It’s amusing but also irksome to watch legitimately hilarious and very popular Bravo fan accounts constantly meme the moral failings of the housewives, then turn around and demand they be better. It misses the point. Actually, it’s unintentionally an argument against the point.

The point is that the culture of our elites is corrupt and decadent, fueled by an immoral incentive structure. While I disagree, I am completely open to the argument that watching these shows poisons our minds and boosts that incentive structure. But the reason the show sprang up just before the recession hit is that the culture of decadence already existed and Bravo was smart enough to realize people would be entertained by documenting it.

The best way to see the “Real Housewives” is as Big Edie and Little Edie Beale. They may not all be living in physical squalor, but they’re coping with the delusions of elite society, desperately seeking to keep up appearances while being consumed by their decadence.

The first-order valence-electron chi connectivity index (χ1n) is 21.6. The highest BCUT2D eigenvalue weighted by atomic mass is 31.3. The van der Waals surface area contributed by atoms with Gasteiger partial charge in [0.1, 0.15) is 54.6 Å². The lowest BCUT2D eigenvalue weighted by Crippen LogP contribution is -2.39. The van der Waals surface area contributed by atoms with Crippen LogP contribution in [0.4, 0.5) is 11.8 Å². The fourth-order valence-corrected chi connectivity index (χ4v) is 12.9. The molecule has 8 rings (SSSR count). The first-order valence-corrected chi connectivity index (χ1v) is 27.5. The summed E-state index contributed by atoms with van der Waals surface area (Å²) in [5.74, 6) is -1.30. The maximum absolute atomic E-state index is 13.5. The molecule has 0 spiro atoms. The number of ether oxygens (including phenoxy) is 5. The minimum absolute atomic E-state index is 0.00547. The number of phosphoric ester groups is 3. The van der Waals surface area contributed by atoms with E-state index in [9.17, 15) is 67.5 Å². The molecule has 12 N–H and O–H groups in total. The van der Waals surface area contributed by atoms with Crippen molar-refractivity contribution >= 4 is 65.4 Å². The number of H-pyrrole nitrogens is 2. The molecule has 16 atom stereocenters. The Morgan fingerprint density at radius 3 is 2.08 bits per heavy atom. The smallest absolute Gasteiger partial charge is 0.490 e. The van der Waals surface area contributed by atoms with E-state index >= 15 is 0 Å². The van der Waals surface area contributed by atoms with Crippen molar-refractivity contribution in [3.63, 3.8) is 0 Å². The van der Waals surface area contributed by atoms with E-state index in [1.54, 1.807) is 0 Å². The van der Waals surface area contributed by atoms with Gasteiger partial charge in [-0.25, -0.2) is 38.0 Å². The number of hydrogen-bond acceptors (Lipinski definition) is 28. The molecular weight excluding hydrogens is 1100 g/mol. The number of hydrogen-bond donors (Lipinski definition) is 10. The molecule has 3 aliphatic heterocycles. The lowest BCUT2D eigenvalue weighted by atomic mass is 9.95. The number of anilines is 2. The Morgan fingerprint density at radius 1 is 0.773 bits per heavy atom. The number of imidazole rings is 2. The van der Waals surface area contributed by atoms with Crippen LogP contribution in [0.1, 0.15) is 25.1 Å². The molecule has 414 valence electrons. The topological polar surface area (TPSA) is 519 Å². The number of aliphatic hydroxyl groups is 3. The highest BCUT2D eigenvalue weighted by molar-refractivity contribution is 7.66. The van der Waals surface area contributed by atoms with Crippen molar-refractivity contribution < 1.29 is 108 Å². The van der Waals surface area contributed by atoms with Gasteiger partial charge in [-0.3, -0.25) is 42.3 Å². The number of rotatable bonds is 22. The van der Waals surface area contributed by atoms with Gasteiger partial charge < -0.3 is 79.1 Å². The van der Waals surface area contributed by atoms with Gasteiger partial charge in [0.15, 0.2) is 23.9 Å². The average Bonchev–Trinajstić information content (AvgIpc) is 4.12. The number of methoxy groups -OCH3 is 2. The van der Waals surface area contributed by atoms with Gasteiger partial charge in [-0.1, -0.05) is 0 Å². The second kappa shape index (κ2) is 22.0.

It’s why Bravo makes for much better television than “The Bachelor.” Until recently, there has never been any suggestion these cartoonish matriarchs are protagonists. It’s always been the opposite, an opportunity to gawk at the dangers of 21st-century indulgence. Of course, that’s one layer of the show’s appeal, along with the glamor and the drama. That’s all part of the fun too.

But this is why the memes mocking their stupidity and materialism and ignorance and vanity are funny. This pressure to comply with the far left’s ever-changing, increasingly rigid standards of political correctness is not just hurting Bravo, it’s hurting art in general, from comedy to cinema.

So why are Bravo’s biggest fans breathlessly demanding the highest standards from the women they mock? It’s partially because they want access, sure, and partially because they really believe in those standards. But a more likely cause is their fear of watching a show full of problematic women without publicly opposing their problems. In our anti-nuance media climate, the only acceptable way to deal with antiheroes is public flogging. That flogging reflex makes it virtually impossible for Bravo to continue capturing the moral depravity of our elites.

The world has changed quickly since we first met the Orange County housewives 15 years ago. Bravo’s content has given us a window into the ultra-wealthy’s clumsy efforts to grapple with those changes. If the network’s online fanbase gets its way, that window will close entirely.

Emily Jashinsky is culture editor at The Federalist. You can follow her on Twitter @emilyjashinsky .